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We finance these companies to make it possible for them to increase their overall chances to access other financing sources, so they can mature and develop while keeping their mission.

Can you share some “on the ground” examples of sustainable success as a result of your investments?

Justina

One of my favourite success stories from our SFRE fund is that of the Southern Bancorp, a company based in Arkansas and operating in the Mississippi Delta in the US, one of the poorest regions in the United States. Southern Bancorp provides financial education to people so that they are able to grow a credit history. With a credit history these clients are able to borrow money to start their own businesses. I visited one of these families the last time that I was in the Mississippi Delta. A family that used to live month by month through payday lenders, not able to create a credit history. They now own a hair salon and a water saving carwash business.

There seems to be this premise that emerging economies require more assistance than developed markets, however there is often a lack of mission aligned patient capital even in countries like the US. The funding gap is everywhere.

Why did you choose Luxembourg as a location to set up these two funds?

Justina

The Luxembourg regulatory framework and cross-border expertise is unique. Its credibility in the investor community allows for the funds to attract investors both from within and outside the European Union, which is important for us. The SFRE fund is a SICAV-SIF and Luxembourg was the natural choice for us.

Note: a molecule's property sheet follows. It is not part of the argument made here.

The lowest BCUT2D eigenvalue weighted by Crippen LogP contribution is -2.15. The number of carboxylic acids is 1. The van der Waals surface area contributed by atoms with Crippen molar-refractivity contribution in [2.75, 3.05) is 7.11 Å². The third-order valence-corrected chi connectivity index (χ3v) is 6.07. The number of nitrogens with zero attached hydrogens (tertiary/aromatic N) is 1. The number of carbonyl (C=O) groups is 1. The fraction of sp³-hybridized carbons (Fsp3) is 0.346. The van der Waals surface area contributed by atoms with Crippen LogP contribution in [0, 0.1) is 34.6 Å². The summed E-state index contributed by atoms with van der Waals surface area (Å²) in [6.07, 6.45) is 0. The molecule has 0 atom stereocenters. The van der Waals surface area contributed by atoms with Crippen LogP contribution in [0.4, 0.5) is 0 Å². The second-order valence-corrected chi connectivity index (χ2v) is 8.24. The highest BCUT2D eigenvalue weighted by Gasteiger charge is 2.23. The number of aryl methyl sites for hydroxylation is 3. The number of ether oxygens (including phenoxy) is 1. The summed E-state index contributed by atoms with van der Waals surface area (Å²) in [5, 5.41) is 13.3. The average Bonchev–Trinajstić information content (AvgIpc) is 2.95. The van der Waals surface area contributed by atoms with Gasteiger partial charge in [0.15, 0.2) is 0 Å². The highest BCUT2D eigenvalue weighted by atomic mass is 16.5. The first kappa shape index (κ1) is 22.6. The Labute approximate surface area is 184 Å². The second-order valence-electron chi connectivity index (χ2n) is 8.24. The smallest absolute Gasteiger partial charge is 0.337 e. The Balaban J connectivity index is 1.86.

How do you see the upcoming Sustainable Finance Disclosure Regulation impacting your fund both directly and relative to other funds?

Justina

I think it’s a positive development to start with.

A regulation that focuses on transparency when it comes to sustainability and ESG factors is needed to take out all potential ambiguities when it comes to how sustainable they really are as a fund or as a company. I think that this new regulation will make it clearer as to which funds and financial institution are really sustainable, as opposed to those that are greenwashing in some way or another.

From a Triodos perspective, the regulation will not change our strategies because our strategies have always been to create positive impact, and to be aware of the negative impact that we may be creating with our investments. I expect that it will even help us differentiate ourselves from other funds and other fund managers, but more so, I think it will bring transparency and hopefully some level of comparability between funds.

What would you suggest investors who are truly seeking to make a difference and are in the process of selecting a fund or a fund manager?

Justina